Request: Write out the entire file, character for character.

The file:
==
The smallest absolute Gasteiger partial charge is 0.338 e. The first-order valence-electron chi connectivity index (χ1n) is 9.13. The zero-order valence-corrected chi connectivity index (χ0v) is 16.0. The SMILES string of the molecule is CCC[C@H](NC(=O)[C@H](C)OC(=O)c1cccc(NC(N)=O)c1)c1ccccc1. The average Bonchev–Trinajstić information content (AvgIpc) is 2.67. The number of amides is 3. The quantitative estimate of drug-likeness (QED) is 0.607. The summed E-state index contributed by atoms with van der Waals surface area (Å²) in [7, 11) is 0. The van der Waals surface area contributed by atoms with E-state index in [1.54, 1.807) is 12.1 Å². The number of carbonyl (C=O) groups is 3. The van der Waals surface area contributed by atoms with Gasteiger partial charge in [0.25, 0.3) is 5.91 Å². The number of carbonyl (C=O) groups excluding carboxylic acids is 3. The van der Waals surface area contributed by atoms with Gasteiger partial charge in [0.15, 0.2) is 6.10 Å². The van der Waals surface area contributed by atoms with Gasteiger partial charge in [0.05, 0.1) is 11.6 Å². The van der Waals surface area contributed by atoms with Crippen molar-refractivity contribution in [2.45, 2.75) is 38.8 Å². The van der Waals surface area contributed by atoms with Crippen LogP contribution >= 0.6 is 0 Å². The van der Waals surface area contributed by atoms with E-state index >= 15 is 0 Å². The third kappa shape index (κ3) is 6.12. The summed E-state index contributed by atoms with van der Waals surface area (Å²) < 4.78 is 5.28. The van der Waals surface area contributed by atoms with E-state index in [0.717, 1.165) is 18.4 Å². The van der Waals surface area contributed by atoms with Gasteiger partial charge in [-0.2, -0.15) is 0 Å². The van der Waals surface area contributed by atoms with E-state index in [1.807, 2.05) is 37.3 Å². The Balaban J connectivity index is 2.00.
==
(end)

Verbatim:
The smallest absolute Gasteiger partial charge is 0.338 e. The first-order valence-electron chi connectivity index (χ1n) is 9.13. The zero-order valence-corrected chi connectivity index (χ0v) is 16.0. The SMILES string of the molecule is CCC[C@H](NC(=O)[C@H](C)OC(=O)c1cccc(NC(N)=O)c1)c1ccccc1. The average Bonchev–Trinajstić information content (AvgIpc) is 2.67. The number of amides is 3. The quantitative estimate of drug-likeness (QED) is 0.607. The summed E-state index contributed by atoms with van der Waals surface area (Å²) in [7, 11) is 0. The van der Waals surface area contributed by atoms with E-state index in [1.54, 1.807) is 12.1 Å². The number of carbonyl (C=O) groups is 3. The van der Waals surface area contributed by atoms with Gasteiger partial charge in [0.25, 0.3) is 5.91 Å². The number of carbonyl (C=O) groups excluding carboxylic acids is 3. The van der Waals surface area contributed by atoms with Gasteiger partial charge in [0.15, 0.2) is 6.10 Å². The van der Waals surface area contributed by atoms with Gasteiger partial charge in [0.05, 0.1) is 11.6 Å². The van der Waals surface area contributed by atoms with Crippen molar-refractivity contribution in [2.45, 2.75) is 38.8 Å². The van der Waals surface area contributed by atoms with Crippen LogP contribution >= 0.6 is 0 Å². The van der Waals surface area contributed by atoms with E-state index >= 15 is 0 Å². The third kappa shape index (κ3) is 6.12. The summed E-state index contributed by atoms with van der Waals surface area (Å²) < 4.78 is 5.28. The van der Waals surface area contributed by atoms with E-state index in [0.717, 1.165) is 18.4 Å². The van der Waals surface area contributed by atoms with Gasteiger partial charge in [-0.2, -0.15) is 0 Å². The van der Waals surface area contributed by atoms with E-state index in [1.807, 2.05) is 37.3 Å². The Balaban J connectivity index is 2.00.